Another very apparent contrast between the movie and the story is the internal dialogue of the protagonist. In the story the main character is a tortured man, who has been through an experience so traumatizing he can never forget it and move on with his life. He lives now in a nightmare existence where the heroin is either the cause of, or the only escape from, the nightmares. However, even in his darkest moments of horror on the island, he was a curious and all-too human explorer, who felt “a certain thrill of the scientist's or archaeologist's delight” (“Dagon) at being in such a wondrous, if not perfidious land. The experience is so profound, so numinous to him, that he spends the rest of his life trying to put it in some perspective. In the movie the main character is a goof trying hard to be Bruce Campbell, or even Jeffrey Combs. He has no particular concern for the metaphysical implications of stumbling upon a village that worships a centuries-old Philistine fish god. The Lovecraft character knows his mythology. He understands where he has been and why life can never be the same. Even in the deepest moments of horror he realizes the significance of where he is and what he is witnessing. The character from the movie seems oblivious to it all. He is a hollow character. 

A descent into the Abyss is a key element of the Lovecraft story, but merely a tangential story line in the movie. The character in the story is descending into Hell, and knows it. He makes allusions to “Stygian deeps” (paragraph 13) and references Dore, who illustrated Dante’s The Divine Comedy (paragraph 17), and as he peers into the mound he will soon descend he comments, “Through my terror ran curious reminiscences of Paradise Lost, and Satan's hideous climb through the unfashioned realms of darkness (“Dagon”, chapter 12). These are three distinct references to Hell, intentionally referenced by Lovecraft to illustrate the protagonist knows where he is and knows the consequences of being there. It is interesting to note he uses both Christian and Greek allusions to the underworld. In the movie there are some vague references to a defiled Catholic church, and allusions to some sort of undefined cult that worships Dagon, but no real development of the mythological or theological, or even anthropological aspects of Dagon. Once again, the story is able to exceed winningly in just 22 paragraphs in accomplishing what the film cannot do in over ninety minutes of run time.

Setting is a key element of both the film and story, and once again we have rather sharp contrasts in what Lovecraft wrote and what Gordon filmed. The film Dagon, according to The Internet Movie Data Base, was filmed in Spain, whereas Lovecraft scholar Maurice Levy states “With few exceptions, the Lovecraftian Universe is circumscribed in a well-determined region of the United States (35), and “This choice world is New England” (35). However, we know as readers that Dagon is one of these exceptions, in that the castaway describes himself as possibly being swept south of the equator (“Dagon,” paragraph 3). But, because it is fair to assume the movie Dagon bears more resemblance to the novella The Shadow of Innsmouth than Dagon, and The Shadows of Innsmouth is set in “the ancient Massachusetts seaport of Innsmouth (Lovecraft 1), we have another disparity between the movie and story versions.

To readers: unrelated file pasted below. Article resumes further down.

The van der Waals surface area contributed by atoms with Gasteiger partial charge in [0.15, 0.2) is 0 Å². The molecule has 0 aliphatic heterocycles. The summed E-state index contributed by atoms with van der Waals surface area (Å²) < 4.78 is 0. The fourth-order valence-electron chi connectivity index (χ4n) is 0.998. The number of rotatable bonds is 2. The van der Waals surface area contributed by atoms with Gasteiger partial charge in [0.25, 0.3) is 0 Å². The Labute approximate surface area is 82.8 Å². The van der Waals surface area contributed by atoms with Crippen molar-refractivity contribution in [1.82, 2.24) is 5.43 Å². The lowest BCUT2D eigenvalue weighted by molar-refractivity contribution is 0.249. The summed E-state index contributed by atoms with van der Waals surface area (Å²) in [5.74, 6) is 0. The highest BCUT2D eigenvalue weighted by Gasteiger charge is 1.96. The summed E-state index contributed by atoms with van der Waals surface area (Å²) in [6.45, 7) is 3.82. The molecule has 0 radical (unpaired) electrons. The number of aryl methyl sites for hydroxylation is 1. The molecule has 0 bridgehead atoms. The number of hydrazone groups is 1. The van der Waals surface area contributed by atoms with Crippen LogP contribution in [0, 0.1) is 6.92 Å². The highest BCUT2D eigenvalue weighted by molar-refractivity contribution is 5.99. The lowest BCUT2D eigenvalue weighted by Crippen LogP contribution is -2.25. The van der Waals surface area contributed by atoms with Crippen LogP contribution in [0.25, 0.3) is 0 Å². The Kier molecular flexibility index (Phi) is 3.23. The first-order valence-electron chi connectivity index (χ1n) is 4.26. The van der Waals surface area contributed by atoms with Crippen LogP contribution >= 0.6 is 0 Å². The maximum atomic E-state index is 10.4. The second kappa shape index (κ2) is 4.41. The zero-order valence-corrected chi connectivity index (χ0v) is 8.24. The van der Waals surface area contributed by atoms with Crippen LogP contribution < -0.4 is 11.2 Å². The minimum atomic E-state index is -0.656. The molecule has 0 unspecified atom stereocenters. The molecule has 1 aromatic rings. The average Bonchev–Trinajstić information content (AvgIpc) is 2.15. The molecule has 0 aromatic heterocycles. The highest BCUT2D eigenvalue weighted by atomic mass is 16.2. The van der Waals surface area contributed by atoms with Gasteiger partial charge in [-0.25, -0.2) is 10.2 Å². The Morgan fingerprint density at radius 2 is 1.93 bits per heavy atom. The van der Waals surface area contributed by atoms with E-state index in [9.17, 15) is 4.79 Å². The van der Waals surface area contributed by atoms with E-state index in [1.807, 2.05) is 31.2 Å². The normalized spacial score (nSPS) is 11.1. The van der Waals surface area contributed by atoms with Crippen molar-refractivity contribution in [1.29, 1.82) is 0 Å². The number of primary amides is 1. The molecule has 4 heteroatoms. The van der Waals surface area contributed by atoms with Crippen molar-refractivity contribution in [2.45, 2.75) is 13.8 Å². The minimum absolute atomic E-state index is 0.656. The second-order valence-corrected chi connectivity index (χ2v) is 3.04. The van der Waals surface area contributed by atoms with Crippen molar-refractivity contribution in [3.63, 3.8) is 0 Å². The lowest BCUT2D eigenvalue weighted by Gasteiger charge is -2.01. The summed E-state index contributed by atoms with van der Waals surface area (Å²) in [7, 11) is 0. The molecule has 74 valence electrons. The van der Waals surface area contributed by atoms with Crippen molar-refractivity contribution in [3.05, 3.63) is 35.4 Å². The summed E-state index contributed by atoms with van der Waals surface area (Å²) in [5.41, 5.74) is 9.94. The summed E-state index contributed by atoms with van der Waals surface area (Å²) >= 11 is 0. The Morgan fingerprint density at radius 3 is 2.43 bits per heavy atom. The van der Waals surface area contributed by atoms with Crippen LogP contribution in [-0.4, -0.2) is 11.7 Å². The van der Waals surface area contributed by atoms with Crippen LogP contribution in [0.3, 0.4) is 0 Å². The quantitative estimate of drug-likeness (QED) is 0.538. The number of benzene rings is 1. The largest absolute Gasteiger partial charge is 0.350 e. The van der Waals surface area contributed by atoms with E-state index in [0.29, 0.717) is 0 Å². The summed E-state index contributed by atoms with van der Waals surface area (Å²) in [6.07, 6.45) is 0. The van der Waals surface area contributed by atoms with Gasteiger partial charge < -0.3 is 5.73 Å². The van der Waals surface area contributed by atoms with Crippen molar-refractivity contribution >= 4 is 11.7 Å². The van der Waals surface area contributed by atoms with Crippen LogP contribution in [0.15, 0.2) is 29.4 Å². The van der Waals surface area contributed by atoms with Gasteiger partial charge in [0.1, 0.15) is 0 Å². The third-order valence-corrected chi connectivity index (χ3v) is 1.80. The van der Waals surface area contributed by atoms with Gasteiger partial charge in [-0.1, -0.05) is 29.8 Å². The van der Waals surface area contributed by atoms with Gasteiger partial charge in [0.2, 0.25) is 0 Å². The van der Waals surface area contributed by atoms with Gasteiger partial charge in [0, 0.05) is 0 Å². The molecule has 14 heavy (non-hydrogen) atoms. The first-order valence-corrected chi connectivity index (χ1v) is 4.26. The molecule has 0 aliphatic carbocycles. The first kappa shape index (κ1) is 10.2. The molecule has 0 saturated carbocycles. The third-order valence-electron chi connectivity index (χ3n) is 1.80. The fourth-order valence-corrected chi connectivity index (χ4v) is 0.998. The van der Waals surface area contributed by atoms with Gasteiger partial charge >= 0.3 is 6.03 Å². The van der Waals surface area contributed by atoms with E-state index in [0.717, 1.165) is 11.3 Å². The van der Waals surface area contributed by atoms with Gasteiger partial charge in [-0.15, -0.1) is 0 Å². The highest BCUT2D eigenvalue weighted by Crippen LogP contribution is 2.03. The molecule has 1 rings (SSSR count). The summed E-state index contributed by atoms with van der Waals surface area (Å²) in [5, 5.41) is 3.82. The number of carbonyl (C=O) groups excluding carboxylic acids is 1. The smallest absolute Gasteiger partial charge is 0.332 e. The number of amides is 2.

Descent into madness is a theme that the story explores which is left out of the movie. Here we have warring opinions from two Lovecraft scholars. It is Massimo Berruti’s opinion that Lovecraft is trying to tell us that “only through the utter negation of rationality, i.e. through insanity, that man attains superior knowledge” (Berruti 11). Marilyn Michaud is not convinced. She states that “For Lovecraft, those fictional protagonists who seek to transcend time by entering or searching the “known universe’s utmost rim” (Lovecraft: 427) ultimately face madness and dissolution” (Micahaud "Dream Worlds and Alien Civilizations"). It’s an interesting debate. Ultimately it seems that Michaud may have won the point, and may be interpreting Lovecraft more correctly. The protagonist in Dagon derives no benefit from what he witnesses. He is destroyed by it. It does not make him stronger. Psychoanalyst Otto Rank once postulated that those who have nervous breakdowns are fortunate, because if they come out of it they are wiser and stronger. The key is coming out of it, which the character in Dagon never clearly does. Furthermore, since the character seems like one who appreciates all the depths of human experience and is literate in many cultures and philosophies, we would expect him, of all people, to consider his experience some sort of revelatory gift. He clearly does not. He is running from it. He is in horror of it returning to claim him. He does not want any more encounters with the numinous